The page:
1985 is often used as the baseline and 2009 is the most recent annual model assessment of loads to the Bay.  Tributary Strategy loads are the model’s assimilation of jurisdictional clean-up plans submitted to the Bay Program office as of 6/22/07, the last date a jurisdictional revision was made.  The Tributary Strategies are detailed plans of point and nonpoint source programs, practices and control technologies that, when combined, would meet the cap loads for nitrogen, phosphorus and sediment - as assessed by the Chesapeake Bay Program's Phase 4.3 Watershed Model.  The cap load allocations were developed earlier and assigned to each jurisdictions’ portion of the major tributaries of the Chesapeake Bay following a process documented in “Setting and Allocating the Chesapeake Bay Basin Nutrient and Sediment Loads: The Collaborative Process, Technical Tools and Innovative Approaches” at http://www.chesapeakebay.net/content/publications/cbp_19713.pdf  There are no caps assigned to sources in the cap load allocations as there is source specificity in the jurisdictional Tributary Strategies.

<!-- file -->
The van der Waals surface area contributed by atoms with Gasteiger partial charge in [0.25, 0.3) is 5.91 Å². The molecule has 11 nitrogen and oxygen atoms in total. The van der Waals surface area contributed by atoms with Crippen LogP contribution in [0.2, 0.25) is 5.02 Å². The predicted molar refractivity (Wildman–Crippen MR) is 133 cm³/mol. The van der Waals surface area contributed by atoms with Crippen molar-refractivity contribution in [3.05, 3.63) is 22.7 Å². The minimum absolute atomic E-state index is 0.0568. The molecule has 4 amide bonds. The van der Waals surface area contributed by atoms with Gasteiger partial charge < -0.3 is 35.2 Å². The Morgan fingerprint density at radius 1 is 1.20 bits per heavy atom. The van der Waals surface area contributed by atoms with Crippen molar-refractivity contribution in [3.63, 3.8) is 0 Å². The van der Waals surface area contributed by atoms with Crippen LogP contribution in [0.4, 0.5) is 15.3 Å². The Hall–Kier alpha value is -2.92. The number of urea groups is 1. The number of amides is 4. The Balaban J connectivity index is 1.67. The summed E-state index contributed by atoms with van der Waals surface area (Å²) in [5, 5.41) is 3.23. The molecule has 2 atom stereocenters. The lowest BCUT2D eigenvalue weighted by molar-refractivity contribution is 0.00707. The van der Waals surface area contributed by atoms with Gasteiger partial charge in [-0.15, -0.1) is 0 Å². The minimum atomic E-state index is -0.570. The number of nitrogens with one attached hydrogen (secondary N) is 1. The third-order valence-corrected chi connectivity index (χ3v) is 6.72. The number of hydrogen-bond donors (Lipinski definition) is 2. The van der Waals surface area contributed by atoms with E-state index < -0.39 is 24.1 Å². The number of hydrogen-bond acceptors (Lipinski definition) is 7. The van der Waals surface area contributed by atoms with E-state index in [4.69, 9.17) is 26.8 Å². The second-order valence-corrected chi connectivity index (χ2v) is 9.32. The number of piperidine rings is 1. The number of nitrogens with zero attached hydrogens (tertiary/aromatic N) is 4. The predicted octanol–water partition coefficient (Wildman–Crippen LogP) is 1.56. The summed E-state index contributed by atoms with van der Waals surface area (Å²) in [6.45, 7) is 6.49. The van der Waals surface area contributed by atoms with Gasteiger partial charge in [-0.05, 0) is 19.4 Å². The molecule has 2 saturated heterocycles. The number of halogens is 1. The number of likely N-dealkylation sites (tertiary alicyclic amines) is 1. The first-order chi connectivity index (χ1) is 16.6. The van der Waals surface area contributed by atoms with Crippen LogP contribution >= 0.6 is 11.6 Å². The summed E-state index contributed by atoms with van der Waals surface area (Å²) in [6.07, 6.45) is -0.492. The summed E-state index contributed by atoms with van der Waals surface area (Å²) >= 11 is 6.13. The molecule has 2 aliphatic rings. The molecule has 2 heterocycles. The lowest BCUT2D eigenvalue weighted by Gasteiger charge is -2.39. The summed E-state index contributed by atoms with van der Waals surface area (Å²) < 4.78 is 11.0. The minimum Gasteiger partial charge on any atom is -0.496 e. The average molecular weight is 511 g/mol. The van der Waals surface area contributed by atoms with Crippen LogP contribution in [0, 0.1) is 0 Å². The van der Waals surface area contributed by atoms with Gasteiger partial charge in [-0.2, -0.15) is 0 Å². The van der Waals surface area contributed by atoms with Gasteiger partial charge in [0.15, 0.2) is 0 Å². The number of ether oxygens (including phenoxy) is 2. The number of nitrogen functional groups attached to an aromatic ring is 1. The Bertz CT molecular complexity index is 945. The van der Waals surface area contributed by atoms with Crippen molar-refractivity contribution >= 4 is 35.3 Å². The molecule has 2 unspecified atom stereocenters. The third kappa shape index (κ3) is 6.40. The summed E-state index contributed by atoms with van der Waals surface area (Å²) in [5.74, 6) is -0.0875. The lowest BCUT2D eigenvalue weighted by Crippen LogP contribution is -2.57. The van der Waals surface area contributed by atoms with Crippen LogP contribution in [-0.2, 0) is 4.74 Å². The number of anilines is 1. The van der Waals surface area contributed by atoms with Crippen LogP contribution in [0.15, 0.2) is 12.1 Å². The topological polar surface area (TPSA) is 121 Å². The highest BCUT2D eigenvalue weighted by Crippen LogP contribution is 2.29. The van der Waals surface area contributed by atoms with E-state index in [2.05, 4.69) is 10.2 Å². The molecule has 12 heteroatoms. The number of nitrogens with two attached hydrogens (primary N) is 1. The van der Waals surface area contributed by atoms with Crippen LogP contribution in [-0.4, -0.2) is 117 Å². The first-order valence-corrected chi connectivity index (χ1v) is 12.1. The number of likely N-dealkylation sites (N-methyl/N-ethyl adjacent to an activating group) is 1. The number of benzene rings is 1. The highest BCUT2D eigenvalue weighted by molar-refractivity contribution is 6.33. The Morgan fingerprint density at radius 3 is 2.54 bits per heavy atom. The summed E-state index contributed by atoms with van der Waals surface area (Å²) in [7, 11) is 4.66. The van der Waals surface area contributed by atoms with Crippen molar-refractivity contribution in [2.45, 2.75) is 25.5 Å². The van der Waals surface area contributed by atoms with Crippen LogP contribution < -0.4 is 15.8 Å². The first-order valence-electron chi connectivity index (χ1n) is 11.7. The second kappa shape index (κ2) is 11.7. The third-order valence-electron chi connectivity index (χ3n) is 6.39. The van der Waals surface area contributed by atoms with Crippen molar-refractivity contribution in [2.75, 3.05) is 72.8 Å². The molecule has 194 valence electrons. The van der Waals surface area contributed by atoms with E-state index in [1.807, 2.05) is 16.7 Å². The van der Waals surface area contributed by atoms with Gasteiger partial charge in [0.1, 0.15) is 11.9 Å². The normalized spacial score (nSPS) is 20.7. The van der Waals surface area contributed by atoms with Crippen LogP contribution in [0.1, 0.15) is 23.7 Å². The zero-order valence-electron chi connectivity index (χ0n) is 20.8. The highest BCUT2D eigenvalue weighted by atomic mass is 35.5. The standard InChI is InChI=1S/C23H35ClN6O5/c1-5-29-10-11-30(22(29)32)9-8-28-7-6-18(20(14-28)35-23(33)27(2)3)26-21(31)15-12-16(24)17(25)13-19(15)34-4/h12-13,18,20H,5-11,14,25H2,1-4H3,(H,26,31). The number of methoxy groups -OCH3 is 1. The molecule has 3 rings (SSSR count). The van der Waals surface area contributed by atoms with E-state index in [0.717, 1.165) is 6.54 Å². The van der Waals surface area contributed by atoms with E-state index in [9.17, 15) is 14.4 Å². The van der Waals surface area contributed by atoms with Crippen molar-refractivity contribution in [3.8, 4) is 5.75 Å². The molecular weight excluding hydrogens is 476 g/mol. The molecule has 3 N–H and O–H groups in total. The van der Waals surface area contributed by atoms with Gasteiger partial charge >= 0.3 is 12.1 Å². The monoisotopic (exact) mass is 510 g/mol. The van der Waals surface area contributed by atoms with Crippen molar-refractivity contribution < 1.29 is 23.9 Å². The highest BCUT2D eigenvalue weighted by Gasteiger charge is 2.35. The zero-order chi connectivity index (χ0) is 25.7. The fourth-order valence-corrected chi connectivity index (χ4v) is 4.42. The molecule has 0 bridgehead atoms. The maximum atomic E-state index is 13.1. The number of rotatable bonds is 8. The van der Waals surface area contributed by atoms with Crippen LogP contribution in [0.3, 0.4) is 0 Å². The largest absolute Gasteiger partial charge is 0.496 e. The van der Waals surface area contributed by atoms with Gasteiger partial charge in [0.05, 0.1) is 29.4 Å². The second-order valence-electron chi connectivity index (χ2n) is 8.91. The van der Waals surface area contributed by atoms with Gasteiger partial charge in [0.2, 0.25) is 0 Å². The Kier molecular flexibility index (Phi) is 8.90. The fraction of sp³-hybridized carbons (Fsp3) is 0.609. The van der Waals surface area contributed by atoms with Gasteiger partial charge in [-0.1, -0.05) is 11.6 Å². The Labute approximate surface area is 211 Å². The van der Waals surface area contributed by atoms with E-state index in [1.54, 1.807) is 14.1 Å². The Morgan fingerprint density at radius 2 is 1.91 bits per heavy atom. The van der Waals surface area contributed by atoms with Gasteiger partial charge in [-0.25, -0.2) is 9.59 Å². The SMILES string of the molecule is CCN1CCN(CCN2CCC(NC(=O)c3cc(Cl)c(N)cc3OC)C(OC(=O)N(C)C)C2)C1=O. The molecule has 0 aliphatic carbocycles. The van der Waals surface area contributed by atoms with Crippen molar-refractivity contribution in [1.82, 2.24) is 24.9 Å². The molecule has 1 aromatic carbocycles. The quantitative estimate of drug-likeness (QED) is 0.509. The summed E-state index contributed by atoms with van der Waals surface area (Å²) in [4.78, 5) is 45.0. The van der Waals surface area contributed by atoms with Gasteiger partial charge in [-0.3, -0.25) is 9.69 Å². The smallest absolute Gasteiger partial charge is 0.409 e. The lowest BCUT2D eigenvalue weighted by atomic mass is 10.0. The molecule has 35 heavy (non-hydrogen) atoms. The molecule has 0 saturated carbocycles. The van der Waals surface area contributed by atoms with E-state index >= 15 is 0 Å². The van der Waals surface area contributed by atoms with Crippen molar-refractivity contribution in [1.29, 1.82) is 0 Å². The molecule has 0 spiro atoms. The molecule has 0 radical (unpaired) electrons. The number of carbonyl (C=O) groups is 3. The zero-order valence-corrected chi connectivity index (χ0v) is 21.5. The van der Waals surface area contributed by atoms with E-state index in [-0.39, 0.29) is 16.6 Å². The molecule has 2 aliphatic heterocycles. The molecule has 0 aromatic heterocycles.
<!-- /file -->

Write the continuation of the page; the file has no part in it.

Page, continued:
It is important to note that nonpoint source load estimates depicted by the Watershed Model are based on an average-hydrology year and would not track monitored loads for that particular year.  Point source loads reflect measured discharges for each particular year, or the best estimates where data is lacking.